‘Role models that Indigenous Australians can identify with, together with a supportive community and family environment, help to set high aspirations for economic independence and the skills necessary to achieve it’’1
IBA Scholarship Fund recipient Yvette Carolin.
On a grey and oppressively humid morning in Darwin, Yvette Carolin sings at the top of her lungs as she drives through the heavy rain. Her resolutely sunny mood is largely due to two things: the letter from Charles Darwin University tucked into her handbag, confirming that she has completed her Bachelor of Commerce degree; and the knowledge that after years of one-minute-to-midnight deadlines, it’s okay that we’re both going to be late for our meeting.
You might think Yvette would be enjoying a well-earned break after a decade juggling the role of university student with that of mother, partner, carer, employee and mentor. But this proud descendant of the Yanyuwa and Jawoyn people has plans to apply her new knowledge, skills and “skyrocketing self-confidence” to enhance the economic development of her community – and she’s keen to share them.
Yvette began her tertiary studies with commerce in 1998, but the personal and financial commitments that go with raising two young children on a low income made it difficult for her to make any headway. ‘I had enrolled in a unit (of study) each semester…and I just couldn’t do it’, said Yvette. ‘I passed, but it was like I could only just manage it with everything I had to do’.
When she first learned about the IBA Scholarship Fund, Yvette was working for the Indigenous Youth Mobility Program, helping other Indigenous Australians realise their academic potential. ‘We were bringing young 16- to 25-year-olds into Darwin from remote areas for study’, she said. ‘All these young kids were coming through following their own study journey, and I kind of got back onto that track, got inspired by the younger ones’. When a colleague showed her a leaflet for the scholarship fund and offered to write a letter of support, Yvette seized the opportunity to get her own studies back on track.
As her family’s main income earner, Yvette said she had felt guilty about the financial strain her study was placing on her family, and had considered giving up. ‘My academic history shows that when IBA intervened in my study, my results went up’, said Yvette. ‘Those other niggling financial issues were resolved on the side, so it freed me up to study with no guilt’.
The IBA Scholarship Fund recognises that personal and financial barriers can restrict study options for mature-aged Indigenous Australians. The fund provides recipients with financial support to cover study expenses such as course fees, child care, communication and IT costs, textbooks and transport.
This assistance enabled Yvette to reduce her working hours and switch to full-time study, fast-tracking her degree. ‘I worked out that if IBA hadn’t supported me, it [the degree] would have taken me another nine years. I wouldn’t have graduated until 2018. I would have been the oldest new graduate!’
However, Yvette maintains that the scholarship provided only one piece of a personal puzzle that also required determination and self-discipline; an ability to manage her time; and a commitment to maintaining strong personal and professional networks.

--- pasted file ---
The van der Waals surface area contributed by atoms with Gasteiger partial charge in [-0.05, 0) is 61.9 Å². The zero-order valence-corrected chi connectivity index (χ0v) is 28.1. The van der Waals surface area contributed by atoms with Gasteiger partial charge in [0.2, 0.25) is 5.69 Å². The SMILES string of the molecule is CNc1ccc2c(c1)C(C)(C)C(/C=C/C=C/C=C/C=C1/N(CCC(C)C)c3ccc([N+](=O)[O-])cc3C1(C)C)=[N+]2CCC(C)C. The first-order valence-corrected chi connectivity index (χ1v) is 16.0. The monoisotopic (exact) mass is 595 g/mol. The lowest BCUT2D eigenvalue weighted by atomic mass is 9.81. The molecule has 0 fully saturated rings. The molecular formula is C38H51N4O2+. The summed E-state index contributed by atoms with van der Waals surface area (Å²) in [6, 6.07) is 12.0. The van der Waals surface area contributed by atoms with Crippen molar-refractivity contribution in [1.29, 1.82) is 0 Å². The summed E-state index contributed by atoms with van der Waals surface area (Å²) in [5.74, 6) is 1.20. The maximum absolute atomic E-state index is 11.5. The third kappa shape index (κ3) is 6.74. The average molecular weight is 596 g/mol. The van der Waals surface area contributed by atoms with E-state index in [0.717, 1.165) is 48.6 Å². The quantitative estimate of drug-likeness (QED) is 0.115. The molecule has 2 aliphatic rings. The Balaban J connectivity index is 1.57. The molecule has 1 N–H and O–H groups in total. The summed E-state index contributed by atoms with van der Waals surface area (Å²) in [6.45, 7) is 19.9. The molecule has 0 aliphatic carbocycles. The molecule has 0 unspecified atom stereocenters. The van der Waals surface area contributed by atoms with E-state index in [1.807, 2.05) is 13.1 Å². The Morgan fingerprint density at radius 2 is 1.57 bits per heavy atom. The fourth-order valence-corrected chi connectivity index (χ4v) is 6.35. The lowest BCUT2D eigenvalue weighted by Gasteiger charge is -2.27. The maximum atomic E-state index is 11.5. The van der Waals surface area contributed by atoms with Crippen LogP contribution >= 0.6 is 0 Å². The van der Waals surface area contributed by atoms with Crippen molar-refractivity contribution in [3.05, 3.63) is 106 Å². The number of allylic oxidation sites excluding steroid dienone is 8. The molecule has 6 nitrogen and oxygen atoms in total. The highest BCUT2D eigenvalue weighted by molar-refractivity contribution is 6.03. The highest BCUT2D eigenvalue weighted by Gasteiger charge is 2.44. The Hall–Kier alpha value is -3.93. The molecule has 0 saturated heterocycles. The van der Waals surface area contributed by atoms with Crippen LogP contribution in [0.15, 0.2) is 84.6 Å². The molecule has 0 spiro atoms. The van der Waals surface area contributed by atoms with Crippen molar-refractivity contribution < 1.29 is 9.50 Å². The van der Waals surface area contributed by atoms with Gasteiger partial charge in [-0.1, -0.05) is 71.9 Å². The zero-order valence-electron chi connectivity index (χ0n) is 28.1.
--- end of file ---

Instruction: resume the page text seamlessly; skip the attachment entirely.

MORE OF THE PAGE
‘When it came to managing my family and cultural obligations with everything else, I really had to think about it’, she said. ‘But what it came down to for me was managing relationships and managing moments. So when I was at work I had to focus on work and I had to achieve my objectives there. With motherhood, well, you’ve got no choice; that overrides everything, so you have to factor that into every moment. But in each of those arenas of home, work, study, family and friends [because you can’t just ditch them!] you’ve got to keep your networks. You need your networks because they are also your support group and your sounding board, and they keep you up to date with current issues that are happening out there in the real world’.
Reminding friends, family and her community about her study achievements helped Yvette to keep her personal relationships strong. ‘I found the time to turn up to a [community] forum every now and then, so people knew I was still around’, she said. ‘And I would ring and email friends about my good results. They know I’m a ratbag, and they know if I can do it, they can quite possibly do it as well’.
Yvette Carolin speaking with IBA CEO Chris Fry at a Scholarship Fund dinner in Canberra 2011.
According to Yvette, that inner ‘ratbag’ would sometimes surface during stressful assignment and exam periods, so she was vigilant about keeping communication lines open with her two sons. ‘Again, it was about managing relationships and managing moments’, she said. ‘The kids knew that when I had my study face on, don’t go there! It’s the ‘let’s not talk to mum right at this second’ face! And we learned strategies like putting notes in front of each other– which didn’t always work, of course’.
With the emotional rollercoaster ride of study behind her, Yvette is excited about the “real study culture” that now exists in her home. She is also proud that her sons believe they can pursue tertiary study if they choose. ‘The kids saw the books; they are everywhere, and a lot of them have ‘management’ and ‘marketing’ written on them’, she said. ‘One day my big son asked me, ‘Mum, what’s marketing?’ and he actually sat down and listened to me. And then of course it was like ‘Oh yeah, alright. Bye mum!’ Because I actually got right into telling him, and I forgot that with kids you’ve got to make it 25 words or less! But I would bring them into it, and they would ask me, ‘mum, how did you go on that assignment’, and when the results came in they rejoiced with me’.